Not that brands and retailers shouldn’t explore the opportunity to “build and sell more American product,” Cohen continued. “The companies that are building product in the U.S. and those selling those products need to exploit it; and those who aren’t sourcing here or using product sourced here need to explore it. Who can overlook the opportunity to address what might be even a 20 percent level of greater passion about the products they’re offering?”
A growing number of Americans say they’re ready to buy American even if it costs more.
Whether they’ll put their wallets where their mouths are remains to be seen, but Americans say that they’re ready to buy American even if it costs more. More than one in five respondents—21.4 percent—said they’d pick a U.S.-made shirt or blouse over a comparable import as long as the price wasn’t 25 percent higher. Another 17.3 percent said they’d choose the domestic option if the price was no more than 10 percent more expensive than the alternative. Three in 10, or 30.4 percent, would buy American only if the prices were approximately the same, while 21.8 percent would buy American “under any conditions.”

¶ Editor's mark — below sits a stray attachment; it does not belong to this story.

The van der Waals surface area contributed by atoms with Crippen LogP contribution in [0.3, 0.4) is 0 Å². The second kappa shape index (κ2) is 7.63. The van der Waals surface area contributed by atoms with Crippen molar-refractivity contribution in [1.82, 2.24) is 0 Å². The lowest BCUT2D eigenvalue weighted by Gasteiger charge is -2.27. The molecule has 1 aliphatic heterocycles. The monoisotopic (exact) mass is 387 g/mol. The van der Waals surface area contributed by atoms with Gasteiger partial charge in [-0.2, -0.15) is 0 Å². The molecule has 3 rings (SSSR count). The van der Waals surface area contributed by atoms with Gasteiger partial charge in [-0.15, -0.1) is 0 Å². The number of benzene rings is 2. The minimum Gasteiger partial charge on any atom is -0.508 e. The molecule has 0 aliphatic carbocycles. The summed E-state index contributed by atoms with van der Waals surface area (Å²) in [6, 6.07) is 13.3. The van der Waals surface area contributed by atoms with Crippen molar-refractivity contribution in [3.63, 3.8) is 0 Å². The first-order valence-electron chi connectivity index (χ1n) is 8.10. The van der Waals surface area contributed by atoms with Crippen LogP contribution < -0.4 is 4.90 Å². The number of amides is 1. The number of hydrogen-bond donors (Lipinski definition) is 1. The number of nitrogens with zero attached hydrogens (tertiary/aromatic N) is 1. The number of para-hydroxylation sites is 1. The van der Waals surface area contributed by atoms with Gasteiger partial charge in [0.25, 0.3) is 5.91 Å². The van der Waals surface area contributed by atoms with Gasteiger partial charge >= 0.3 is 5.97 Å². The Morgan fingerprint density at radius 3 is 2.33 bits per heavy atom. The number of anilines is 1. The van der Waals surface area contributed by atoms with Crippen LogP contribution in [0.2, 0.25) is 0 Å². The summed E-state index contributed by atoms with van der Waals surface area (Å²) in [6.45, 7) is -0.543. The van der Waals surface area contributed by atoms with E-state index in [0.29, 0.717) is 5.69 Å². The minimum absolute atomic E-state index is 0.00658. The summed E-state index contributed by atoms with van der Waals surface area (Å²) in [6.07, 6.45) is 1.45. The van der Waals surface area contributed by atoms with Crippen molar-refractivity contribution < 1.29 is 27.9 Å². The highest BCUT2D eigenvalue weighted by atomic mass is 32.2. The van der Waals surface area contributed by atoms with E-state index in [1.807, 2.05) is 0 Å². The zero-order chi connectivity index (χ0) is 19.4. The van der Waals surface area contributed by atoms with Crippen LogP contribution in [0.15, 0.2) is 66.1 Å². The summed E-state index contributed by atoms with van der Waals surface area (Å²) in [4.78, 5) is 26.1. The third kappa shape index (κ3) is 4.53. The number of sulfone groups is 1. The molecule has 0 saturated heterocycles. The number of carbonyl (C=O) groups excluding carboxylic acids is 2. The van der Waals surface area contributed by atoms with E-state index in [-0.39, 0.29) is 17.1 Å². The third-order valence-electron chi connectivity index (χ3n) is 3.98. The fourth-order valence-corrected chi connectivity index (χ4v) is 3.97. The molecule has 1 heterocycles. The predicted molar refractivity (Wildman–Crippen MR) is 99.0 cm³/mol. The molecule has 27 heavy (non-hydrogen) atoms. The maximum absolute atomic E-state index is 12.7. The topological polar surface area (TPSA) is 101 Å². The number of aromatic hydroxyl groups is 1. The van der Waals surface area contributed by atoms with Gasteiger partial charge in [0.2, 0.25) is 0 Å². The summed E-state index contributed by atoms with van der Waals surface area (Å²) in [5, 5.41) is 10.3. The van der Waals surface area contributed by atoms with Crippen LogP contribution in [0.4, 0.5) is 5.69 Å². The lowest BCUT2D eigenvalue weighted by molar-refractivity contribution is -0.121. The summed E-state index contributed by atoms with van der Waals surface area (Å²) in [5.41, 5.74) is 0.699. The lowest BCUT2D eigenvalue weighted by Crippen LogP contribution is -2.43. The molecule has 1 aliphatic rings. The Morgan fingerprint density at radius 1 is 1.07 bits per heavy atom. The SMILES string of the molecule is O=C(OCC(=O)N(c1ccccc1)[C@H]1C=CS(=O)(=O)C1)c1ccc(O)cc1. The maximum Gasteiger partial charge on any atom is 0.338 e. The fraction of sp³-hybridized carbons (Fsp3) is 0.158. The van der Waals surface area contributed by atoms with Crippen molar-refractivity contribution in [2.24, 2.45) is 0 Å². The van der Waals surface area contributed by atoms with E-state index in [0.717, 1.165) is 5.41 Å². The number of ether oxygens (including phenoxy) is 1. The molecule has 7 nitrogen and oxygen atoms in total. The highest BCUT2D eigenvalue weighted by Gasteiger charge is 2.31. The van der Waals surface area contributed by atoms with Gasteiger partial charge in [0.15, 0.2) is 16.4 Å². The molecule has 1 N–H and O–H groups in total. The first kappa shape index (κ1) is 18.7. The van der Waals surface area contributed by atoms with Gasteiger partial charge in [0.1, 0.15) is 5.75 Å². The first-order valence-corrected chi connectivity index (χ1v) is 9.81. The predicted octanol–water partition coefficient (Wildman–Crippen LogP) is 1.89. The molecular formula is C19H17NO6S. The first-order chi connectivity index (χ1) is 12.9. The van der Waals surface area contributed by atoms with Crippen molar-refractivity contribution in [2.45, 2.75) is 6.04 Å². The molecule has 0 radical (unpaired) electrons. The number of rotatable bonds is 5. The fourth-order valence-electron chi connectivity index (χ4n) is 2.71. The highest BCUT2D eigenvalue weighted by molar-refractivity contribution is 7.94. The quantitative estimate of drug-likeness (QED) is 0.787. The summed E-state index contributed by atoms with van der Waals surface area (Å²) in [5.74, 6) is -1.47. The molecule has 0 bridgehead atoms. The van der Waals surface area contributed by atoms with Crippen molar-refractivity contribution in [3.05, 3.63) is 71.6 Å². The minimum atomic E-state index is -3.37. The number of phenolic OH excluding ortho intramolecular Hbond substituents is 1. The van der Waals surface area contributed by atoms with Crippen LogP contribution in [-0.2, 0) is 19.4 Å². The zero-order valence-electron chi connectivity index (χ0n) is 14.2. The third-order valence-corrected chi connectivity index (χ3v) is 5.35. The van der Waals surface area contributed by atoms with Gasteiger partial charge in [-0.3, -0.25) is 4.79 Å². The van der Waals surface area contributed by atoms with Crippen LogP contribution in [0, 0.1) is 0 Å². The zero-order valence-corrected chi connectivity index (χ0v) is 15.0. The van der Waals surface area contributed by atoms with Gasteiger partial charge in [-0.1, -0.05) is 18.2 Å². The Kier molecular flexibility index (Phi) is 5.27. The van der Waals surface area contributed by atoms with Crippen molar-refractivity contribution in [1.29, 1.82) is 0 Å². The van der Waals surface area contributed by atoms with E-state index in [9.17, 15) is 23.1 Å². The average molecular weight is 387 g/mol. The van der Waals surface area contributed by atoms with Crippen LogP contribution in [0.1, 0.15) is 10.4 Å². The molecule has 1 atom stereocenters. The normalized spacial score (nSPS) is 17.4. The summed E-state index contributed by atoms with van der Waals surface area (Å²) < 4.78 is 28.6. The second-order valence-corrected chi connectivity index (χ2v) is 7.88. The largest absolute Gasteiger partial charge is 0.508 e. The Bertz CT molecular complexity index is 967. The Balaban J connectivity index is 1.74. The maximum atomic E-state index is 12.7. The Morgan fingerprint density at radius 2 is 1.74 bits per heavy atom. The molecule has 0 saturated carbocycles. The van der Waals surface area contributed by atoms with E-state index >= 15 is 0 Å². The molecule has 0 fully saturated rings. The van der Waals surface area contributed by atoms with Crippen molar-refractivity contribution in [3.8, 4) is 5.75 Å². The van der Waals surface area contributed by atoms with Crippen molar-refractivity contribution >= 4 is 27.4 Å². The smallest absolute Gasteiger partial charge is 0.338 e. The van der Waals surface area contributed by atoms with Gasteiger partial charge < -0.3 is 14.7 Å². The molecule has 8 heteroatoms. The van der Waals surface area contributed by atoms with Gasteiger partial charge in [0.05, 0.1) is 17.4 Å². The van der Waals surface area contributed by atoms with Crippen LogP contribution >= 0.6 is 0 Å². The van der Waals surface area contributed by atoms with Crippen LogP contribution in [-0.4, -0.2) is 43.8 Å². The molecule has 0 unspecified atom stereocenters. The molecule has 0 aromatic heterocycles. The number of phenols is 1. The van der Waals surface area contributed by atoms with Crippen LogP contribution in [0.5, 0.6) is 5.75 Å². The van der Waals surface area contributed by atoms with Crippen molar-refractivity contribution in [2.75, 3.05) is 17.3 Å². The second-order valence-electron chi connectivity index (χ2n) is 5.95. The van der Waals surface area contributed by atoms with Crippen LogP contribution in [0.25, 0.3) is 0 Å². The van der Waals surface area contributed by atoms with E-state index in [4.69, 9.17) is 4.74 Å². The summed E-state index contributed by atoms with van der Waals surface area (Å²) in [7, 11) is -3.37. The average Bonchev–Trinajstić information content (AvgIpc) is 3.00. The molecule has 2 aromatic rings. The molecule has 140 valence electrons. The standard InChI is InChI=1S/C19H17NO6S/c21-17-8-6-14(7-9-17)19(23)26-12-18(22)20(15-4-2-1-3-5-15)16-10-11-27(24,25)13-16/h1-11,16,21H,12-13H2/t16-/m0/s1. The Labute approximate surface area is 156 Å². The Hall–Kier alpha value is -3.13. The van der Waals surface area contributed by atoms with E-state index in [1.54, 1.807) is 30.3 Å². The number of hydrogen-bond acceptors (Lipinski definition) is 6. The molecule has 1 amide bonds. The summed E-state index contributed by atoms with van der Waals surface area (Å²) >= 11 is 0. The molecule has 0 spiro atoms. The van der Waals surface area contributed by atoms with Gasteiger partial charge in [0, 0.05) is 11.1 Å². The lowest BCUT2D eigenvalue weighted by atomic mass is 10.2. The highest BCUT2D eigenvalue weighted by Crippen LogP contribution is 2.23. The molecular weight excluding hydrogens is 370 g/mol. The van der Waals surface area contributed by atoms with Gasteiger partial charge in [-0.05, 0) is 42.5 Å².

“Consumers are telling us that they’re willing to pay at least a bit more, and occasionally quite a bit more,” Cohen said. “The tolerance [for higher prices on American products] is there and the consciousness is there, but so far there hasn’t been a move in that direction.”
“Made in America” is a more attractive sell because of intangibles such as social responsibility and national pride, Barbara Kahn, director of the Jay H. Baker Retailing Center at the Wharton School of the University of Pennsylvania, told WWD. “People are more likely to pay for ‘Made in America’ if there was a value proposition tied to it,” she said. “The Italians have done that, and in that kind of a trade-up, people are willing to pay extra money for something. You can market to the economic recovery, the need for more American jobs and social responsibility, but it takes on greater meaning if it’s coupled with emphasis on quality, as some of the premium denim brands have seen.”
Americans may disagree about the premium they’re willing to pay for U.S.-made clothing, but if money were no object, nearly three-quarters—74.2 percent—approve of incentives to rebuild garment and textile production in the United States. Support for new trade barriers to discourage imports was less certain, with 55.7 percent of respondents in favor, 14 percent opposed, and 30.3 percent undecided.